A short note on the pie chart: there are more items in the agenda than slice that appear in the pie. This is because anything that takes less than 90 seconds doesn’t become a slice in the pie. The ‘missing things’ are in the meeting – they’re just between the things that took long enough to become pie slices.
IF you choose to view the meeting on YouTube you will find a list of links, to every item in the meeting, in the read more description of the video.

 

 

Council Reports RDKB REPORT Rotary Club - directional signage Boundary Museum 2018 Fee for Service request Grand Forks Art Gallery Society - 2018 Fee for Service request Bylaw 1606-A6 to rezone 7357-10th St. from R-1 to R-3A Questions From Public and Media

City Council Meetings Sept 5, 2017

Council had two meetings on Tuesday, Sept 5, 2017.

In the Committee Of The Whole there were 3 delegations: Community Futures, The Phoenix Foundation and Grand Forks Search and Rescue. Look for the presentations. If yor\re unsure on what these organix=zations do then these shows

Council also considered new rules pointed at shelters being set up in parks or on public property. Pretty much targeting the homeless the rule says no temporary shelters allowed between 9AM and 7PM. Which sounds okay on first listen but if you give it a moment and think about who this rule is intended for then a few questions crop up like:

  • How would someone without a time keeping device know when it’s 9AM (or 7PM)? They are homeless and not as slaved to the clock as the rest of us.
  • If they miss that 9AM deadline and the city takes their shelter and stuff away then where can they pick it up? Because if that’s not already the case then some lawyer at some point will likely argue that the moment the city agents take possession of somebody’s worldly possessions the city has to hold onto them for a period of time. (and they’ll likely do it pro bono but the city’s our lawyers’ time in court fighting this would be paid by the us, the taxpayers) Has the city worked that part out?
    Hint: It might be more cost effective to just assume the city would be forced to hang onto the stuff and do that from the get go instead of incurring the 4 or 5 figure legal costs of learning it the hard way in court. (and the city would look nearly so heartless as it would if the stuff is trashed) If anybody on staff is reading this then look into that maybe and save us some money, eh?
  • I don’t know if this would be a big deal or not but: How would the city know the person that shows up to claim the stuff is the owner?
  • And if the person in question is a repeat offender then how will they be dealt with? They have no income so fines won’t be paid . . . the exercise will be fruitless. Not cost free though – anyone acting on behalf of the city or processing the file would be paid by us taxpayers.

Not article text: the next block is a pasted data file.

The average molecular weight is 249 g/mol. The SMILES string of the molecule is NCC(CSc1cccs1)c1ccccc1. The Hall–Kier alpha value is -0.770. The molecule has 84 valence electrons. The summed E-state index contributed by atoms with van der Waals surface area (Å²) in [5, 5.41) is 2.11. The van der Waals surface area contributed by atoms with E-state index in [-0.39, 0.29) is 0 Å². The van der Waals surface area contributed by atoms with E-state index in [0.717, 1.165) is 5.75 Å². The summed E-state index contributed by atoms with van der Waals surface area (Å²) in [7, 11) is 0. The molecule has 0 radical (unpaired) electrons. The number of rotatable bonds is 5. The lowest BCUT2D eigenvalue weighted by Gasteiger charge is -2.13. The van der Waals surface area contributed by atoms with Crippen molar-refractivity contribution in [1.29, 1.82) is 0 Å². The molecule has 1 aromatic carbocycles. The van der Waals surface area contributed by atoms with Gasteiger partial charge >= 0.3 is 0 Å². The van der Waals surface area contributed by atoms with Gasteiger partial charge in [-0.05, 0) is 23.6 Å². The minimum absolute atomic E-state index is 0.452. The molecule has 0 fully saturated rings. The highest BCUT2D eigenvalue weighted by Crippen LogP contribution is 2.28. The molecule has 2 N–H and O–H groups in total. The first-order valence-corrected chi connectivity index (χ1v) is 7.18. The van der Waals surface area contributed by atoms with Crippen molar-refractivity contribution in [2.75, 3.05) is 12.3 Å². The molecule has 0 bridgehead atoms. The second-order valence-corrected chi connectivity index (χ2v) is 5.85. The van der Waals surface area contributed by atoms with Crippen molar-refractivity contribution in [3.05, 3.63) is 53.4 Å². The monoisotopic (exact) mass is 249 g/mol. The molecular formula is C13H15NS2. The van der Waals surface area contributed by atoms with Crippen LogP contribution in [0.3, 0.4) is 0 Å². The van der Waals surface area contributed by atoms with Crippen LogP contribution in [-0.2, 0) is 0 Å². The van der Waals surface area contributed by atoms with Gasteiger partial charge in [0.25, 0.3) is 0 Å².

In the Regular meeting (evening) the big issues of the night were:

  • whether the city would support the Fall Fair financially or not (look for that in the late item)
  • a dispute with a property owner / water customer over payment on the installation of a pit meter.
    This took up the largest part of the meeting with the discussion during the Information Items part of the meeting and later on the question period. Both times Councilor Butler recused herself from the discussion.
    In the agenda this item refers to two people twice and thereafter one of them exclusively. That one was present in the room and hoped to take part in the discussion council was having but the rules governing the regular meeting say a unanimous vote of council is required to allow that. Staff was asked what names appeared on the property title and when the answer came back that the person present was not named on the title they voted against allowing the visitor to speak. So they had to wait until question period.
    The decision did not go in the customer’s favour and neither did the discussion during question period. It got a bit heated.
  • The Permissive Tax Exemptions list of places and organizations applying for and being granted tax exemption. Interestingly the non-profit organizations include financials with their applications so if you’re curious to know how much money they have and how they spend / disburse it then that part of the agenda document would be interesting reading. Use the button above to fetch it from the city’s website.

The Committee Of The Whole

The Regular Meeting


 

Community Futures Phoenix Foundation of the Boundary Communities Grand Forks Search and Rescue Volunteer Appreciation Night 2017 and Policy #204 Update Monthly Highlight Reports from Department Managers Bylaw 1959-A1 Parks Access Bylaw Amendment Bylaw 1606-A6 Zoning Bylaw Amendment Grand Forks and District Fall Fair Minutes RDKB REPORT MIA Appointments of City Voting Delegates Scott Davis and Elizabeth Eastwood - Outstanding Charges Questions From Public and Media